40. Cockleroy Hill in Bathgate Hills
Cockleroy Hill is formed from a quartz-dolerite sill which was intruded into existing layers of basalt. The pre-historic fort on the summit is a Scheduled Ancient Monument.
Cockleroy is a well-known for the views it provides across the Midland Valley. The hill is composed of quartz-dolerite as part of the Midland Valley Sill. This is a tough igneous rock, a variety of dolerite that contains small amounts of quartz. It has formed when magma intruded into existing basalt layers: the dolerite is similar to basalt, but because it cooled down more slowly underground there was more time for the crystals to form and these are just big enough to be seen with the naked eye, unlike in (most) basalts.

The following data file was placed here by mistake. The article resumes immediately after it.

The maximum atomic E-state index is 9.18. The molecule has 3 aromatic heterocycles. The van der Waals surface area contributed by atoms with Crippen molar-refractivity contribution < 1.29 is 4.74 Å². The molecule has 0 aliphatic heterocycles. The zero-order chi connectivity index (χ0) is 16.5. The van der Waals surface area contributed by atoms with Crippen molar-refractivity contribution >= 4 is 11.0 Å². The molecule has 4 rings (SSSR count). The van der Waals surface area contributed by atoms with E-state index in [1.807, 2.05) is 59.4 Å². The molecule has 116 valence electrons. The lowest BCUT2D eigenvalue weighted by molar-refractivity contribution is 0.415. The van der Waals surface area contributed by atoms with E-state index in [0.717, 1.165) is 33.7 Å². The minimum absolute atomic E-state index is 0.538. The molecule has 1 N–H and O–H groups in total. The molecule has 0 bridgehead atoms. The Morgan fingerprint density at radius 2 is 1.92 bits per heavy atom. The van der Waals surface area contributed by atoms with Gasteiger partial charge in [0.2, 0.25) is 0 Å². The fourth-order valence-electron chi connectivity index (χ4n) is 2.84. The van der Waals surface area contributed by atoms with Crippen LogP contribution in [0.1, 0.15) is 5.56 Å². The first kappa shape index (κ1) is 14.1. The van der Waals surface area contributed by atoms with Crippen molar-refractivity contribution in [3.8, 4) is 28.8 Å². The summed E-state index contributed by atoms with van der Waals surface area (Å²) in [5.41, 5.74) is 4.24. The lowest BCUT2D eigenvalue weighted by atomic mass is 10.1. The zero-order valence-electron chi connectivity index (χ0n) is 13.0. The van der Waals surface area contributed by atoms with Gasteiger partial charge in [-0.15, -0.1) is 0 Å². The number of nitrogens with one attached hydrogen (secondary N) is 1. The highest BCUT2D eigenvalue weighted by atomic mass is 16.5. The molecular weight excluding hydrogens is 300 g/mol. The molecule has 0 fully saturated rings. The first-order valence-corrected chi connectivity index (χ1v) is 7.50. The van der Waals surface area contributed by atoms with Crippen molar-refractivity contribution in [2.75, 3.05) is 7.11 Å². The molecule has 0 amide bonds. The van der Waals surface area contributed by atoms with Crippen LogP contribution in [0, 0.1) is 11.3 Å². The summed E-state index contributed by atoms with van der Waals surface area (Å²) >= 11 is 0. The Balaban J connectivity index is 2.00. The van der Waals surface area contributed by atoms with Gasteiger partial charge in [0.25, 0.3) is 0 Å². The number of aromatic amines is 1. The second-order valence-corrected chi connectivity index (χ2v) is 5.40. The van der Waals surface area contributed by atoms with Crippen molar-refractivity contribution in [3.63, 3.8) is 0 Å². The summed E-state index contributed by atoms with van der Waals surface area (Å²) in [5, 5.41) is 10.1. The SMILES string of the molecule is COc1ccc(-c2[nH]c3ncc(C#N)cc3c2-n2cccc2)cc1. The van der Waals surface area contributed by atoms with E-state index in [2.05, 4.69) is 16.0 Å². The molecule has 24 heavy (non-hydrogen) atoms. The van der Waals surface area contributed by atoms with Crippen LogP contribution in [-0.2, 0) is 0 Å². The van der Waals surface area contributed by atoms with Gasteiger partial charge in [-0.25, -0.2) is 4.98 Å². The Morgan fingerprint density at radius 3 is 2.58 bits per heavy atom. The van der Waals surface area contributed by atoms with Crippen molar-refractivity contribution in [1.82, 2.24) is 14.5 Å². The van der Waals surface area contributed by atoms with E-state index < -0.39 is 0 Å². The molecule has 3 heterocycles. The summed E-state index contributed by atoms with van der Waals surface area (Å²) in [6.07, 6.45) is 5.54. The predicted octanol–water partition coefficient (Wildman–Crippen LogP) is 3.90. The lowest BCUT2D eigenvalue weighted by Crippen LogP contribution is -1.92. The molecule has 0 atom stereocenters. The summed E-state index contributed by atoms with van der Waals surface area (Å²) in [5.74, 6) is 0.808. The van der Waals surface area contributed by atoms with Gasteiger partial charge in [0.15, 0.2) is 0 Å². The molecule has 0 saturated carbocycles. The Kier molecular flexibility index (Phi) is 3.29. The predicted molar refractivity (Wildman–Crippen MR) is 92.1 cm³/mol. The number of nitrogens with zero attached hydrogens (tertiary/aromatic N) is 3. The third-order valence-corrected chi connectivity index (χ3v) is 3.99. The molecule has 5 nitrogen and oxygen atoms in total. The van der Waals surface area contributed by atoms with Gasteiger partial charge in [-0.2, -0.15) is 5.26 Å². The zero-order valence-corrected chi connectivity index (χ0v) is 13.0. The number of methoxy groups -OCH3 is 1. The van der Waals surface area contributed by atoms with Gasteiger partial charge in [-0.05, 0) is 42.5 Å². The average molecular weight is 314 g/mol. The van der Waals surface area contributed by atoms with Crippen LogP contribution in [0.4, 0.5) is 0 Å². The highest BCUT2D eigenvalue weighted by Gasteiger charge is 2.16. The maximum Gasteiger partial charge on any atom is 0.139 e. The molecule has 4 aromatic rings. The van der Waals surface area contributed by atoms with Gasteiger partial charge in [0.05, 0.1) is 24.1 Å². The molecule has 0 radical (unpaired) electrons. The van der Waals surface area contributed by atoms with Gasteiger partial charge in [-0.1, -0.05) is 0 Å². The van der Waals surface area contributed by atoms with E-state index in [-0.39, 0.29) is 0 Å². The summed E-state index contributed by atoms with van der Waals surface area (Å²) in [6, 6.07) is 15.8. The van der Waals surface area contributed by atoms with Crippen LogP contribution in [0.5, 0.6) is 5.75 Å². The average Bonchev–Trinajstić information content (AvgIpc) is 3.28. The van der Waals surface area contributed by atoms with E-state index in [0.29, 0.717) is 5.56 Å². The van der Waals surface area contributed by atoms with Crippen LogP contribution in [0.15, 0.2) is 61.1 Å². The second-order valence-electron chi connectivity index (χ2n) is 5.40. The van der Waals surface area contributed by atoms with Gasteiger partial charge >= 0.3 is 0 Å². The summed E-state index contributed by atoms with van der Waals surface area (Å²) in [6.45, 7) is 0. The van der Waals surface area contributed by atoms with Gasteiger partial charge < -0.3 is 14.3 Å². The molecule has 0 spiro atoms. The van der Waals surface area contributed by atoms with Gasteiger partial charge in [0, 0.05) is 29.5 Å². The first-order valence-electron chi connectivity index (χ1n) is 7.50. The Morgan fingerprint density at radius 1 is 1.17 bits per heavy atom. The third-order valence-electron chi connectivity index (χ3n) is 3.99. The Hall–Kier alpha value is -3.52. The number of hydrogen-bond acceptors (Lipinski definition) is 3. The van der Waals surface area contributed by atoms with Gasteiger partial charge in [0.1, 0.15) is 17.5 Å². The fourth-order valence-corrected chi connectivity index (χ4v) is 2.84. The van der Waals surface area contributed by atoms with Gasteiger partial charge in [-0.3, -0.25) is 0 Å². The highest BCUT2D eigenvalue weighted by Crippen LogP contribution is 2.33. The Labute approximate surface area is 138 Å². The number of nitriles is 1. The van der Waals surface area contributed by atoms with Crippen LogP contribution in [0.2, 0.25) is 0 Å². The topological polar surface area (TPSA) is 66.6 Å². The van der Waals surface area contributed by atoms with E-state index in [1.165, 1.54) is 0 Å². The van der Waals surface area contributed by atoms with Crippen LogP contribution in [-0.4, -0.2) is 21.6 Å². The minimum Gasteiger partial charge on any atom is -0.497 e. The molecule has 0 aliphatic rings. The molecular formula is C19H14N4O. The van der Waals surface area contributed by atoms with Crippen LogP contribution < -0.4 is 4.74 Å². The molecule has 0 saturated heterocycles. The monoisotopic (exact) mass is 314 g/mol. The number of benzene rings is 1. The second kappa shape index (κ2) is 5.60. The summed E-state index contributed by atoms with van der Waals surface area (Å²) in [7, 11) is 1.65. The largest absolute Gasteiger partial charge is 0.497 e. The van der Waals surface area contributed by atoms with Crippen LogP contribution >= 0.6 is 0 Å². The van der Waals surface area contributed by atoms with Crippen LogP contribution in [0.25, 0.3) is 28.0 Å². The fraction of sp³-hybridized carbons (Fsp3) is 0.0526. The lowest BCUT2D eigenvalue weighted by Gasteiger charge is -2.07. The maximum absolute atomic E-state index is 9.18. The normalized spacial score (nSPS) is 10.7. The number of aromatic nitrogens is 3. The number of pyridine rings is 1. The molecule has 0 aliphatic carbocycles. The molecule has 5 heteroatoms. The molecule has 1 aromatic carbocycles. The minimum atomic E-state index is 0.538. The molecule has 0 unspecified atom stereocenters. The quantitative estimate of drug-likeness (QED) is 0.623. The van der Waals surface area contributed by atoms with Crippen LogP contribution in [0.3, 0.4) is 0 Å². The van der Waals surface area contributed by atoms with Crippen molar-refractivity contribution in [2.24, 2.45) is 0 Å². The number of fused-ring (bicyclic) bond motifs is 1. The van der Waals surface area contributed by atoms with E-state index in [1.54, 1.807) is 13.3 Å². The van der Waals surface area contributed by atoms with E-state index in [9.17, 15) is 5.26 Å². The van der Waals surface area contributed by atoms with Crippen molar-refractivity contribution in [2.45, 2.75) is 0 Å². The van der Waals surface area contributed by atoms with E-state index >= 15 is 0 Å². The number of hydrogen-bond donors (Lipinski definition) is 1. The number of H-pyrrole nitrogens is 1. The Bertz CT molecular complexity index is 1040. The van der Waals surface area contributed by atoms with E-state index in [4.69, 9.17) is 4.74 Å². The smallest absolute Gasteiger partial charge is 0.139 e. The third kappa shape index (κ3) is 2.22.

The late Bronze Age - Iron Age hillfort, known as Wallace's Bed, is a Scheduled Ancient Monument. A stone arrowhead was found at the summit.
Cockleroy is situated west of Beecraigs Country Park, and can be reached by foot from the car park to the east of the hill in the adjacent Country Park. The hill is private land, so respect the land management of grazing sheep and follow the Scottish Outdoor Access code. Nearby geodiversity sites are Wairdlaw Quarry (21), Hilderston Silver Mine Quarry (28) and Beecraigs Quarry (41).